Revitalizing or Starting a Business

Are you starting a business or revitalizing an existing one?  Think of the newly hatched sea turtle. The egg is buried in the sand on the sea shore, far enough away from the ocean to be safe from the tide. Once it’s time the turtle emerges from the shell, amidst the many other baby turtles, and makes a run for its life to the ocean. Only 1 out of 1000 sea turtle hatchlings makes it to adulthood.

As you begin your new business, there are many things that could threaten your survival.

Three common mistakes for starting a business:

  1. Fail to plan or obtain necessary knowledge,
  2. Not taking action and
  3. Being too general – taking every customer and offering everything possible.

Plan to succeed. To kick start your new venture I recommend that you plan for your run to the water’s edge. Take time to find a way to succeed on paper. Write down your business plan and work through the numbers. Specific areas to address:

  • Identify your ideal customer, how to attract them, what to charge and how to deliver it.
  • Define your cash flow formula: SALES – COST OF SALES – OVERHEAD = NET INCOME – TAXES = YOURS to live on or reinvest.
  • Know your minimal sales amount to pay for your overhead.

Compliance. Another area of risk is compliance. First it can be overwhelming, it can also penalize you. Obtain an understanding of the regulations that impact your business and specifically your industry. Topics include:

  • Sales tax – know sales & use tax laws for your industry, keep invoices for sales tax
  • Tax records – keep receipts, bank statement, mileage documentation, home office
  • Independent contractors – if you pay over $600 send a 1099misc in January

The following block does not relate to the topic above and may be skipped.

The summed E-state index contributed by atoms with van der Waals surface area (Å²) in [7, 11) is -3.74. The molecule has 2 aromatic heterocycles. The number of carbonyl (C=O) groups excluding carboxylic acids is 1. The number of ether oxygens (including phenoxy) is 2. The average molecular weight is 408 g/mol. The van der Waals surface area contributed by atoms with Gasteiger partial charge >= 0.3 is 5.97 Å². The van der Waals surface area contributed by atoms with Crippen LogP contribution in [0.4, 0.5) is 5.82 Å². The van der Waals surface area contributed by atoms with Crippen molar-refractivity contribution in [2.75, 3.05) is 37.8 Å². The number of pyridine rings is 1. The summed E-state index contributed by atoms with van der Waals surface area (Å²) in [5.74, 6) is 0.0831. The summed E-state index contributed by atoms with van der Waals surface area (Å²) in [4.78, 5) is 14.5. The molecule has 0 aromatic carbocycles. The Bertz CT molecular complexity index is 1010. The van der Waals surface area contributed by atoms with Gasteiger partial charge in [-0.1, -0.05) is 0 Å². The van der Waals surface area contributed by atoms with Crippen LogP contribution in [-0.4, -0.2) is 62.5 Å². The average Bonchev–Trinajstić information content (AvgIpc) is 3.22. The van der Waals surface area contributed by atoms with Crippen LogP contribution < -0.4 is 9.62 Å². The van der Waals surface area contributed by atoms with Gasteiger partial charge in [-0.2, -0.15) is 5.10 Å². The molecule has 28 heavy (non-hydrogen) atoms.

• Payroll – learn the rules or hire a payroll processing company
  • Income taxes – place 15% to 35% of your profits in a savings account to pay your income taxes

Time is money so move quickly.  Now that you have a plan on paper, get started. The faster you find your cash flow formula the higher your chance of success. Don’t give yourself the excuse of being profitable in 3 years; make it profitable in one month. Keep focus on what is important. Here are some ideas that I have found that will help speed up the process.

  • Keep an open mind. Change as you find easier ways to be more productive and improve your results.
  • Invoice and collect at the time the product or service is of most value to your customer.
  • Deliver as soon as possible. The longer it takes, the more it will cost.
  • Treat your time as money. Prioritize activities and focus on activity that brings results.
  • Work on reoccurring sales or repeat business. This cuts down on future sales time.
  • Keep expenses flexible. Expenses are easy to commit to, harder to get released from.

Instead of being a generalist – get specific. Take advantage of your smallness, be unique. The best way to distinguish yourself amidst the other business is to narrow your focus. There are riches in niches. Know who your best customer is – the one who can afford to pay the most and get the most value from your business. Identify your best product or service that provides the highest value and can be delivered at the lowest cost. By narrowing your focus it is easier to explain to others what you do and much easier for them to refer business to you. A referral is the best prospect. The trust factor has already been started.

Simplify behind the scenes. Keep business finances separate from personal. Set up a separate checking account, credit card, Pay Pal, etc. It is easier to update your financial records once you have your sales process ignited. It is easier to delegate this area once you can afford to.

Once you make it out of the nest to the water, then you can start swimming with the sharks and face a whole new set of challenges.  Happy swimming…

Mary Guldan-Lindstrom

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